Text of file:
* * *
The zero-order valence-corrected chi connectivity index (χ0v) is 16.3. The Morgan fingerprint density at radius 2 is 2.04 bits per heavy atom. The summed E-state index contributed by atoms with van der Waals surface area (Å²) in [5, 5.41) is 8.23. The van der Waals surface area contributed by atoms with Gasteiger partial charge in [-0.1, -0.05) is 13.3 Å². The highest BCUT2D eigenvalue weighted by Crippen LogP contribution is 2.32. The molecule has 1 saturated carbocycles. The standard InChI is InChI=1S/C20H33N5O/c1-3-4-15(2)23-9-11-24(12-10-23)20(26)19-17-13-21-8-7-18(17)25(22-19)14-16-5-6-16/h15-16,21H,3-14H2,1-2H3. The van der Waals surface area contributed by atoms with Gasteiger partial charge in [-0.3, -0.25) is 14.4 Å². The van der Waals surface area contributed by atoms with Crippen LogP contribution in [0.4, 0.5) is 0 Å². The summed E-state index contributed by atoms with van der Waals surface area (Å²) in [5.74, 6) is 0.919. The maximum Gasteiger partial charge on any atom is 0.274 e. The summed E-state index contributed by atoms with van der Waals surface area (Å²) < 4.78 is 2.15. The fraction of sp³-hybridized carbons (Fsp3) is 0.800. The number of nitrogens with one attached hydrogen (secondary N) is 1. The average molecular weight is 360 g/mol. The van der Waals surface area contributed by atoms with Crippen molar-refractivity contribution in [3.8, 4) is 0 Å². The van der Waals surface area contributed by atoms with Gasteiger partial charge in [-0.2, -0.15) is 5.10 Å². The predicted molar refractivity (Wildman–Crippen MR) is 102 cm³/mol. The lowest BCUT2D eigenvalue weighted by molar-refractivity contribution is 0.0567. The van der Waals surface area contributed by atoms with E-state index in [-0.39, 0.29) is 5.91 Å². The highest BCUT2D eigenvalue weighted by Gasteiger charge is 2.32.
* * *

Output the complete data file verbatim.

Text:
The zero-order valence-corrected chi connectivity index (χ0v) is 16.3. The Morgan fingerprint density at radius 2 is 2.04 bits per heavy atom. The summed E-state index contributed by atoms with van der Waals surface area (Å²) in [5, 5.41) is 8.23. The van der Waals surface area contributed by atoms with Gasteiger partial charge in [-0.1, -0.05) is 13.3 Å². The highest BCUT2D eigenvalue weighted by Crippen LogP contribution is 2.32. The molecule has 1 saturated carbocycles. The standard InChI is InChI=1S/C20H33N5O/c1-3-4-15(2)23-9-11-24(12-10-23)20(26)19-17-13-21-8-7-18(17)25(22-19)14-16-5-6-16/h15-16,21H,3-14H2,1-2H3. The van der Waals surface area contributed by atoms with Gasteiger partial charge in [-0.3, -0.25) is 14.4 Å². The van der Waals surface area contributed by atoms with Crippen LogP contribution in [0.4, 0.5) is 0 Å². The summed E-state index contributed by atoms with van der Waals surface area (Å²) in [5.74, 6) is 0.919. The maximum Gasteiger partial charge on any atom is 0.274 e. The summed E-state index contributed by atoms with van der Waals surface area (Å²) < 4.78 is 2.15. The fraction of sp³-hybridized carbons (Fsp3) is 0.800. The number of nitrogens with one attached hydrogen (secondary N) is 1. The average molecular weight is 360 g/mol. The van der Waals surface area contributed by atoms with Crippen molar-refractivity contribution in [3.8, 4) is 0 Å². The van der Waals surface area contributed by atoms with Gasteiger partial charge in [-0.2, -0.15) is 5.10 Å². The predicted molar refractivity (Wildman–Crippen MR) is 102 cm³/mol. The lowest BCUT2D eigenvalue weighted by molar-refractivity contribution is 0.0567. The van der Waals surface area contributed by atoms with E-state index in [-0.39, 0.29) is 5.91 Å². The highest BCUT2D eigenvalue weighted by Gasteiger charge is 2.32.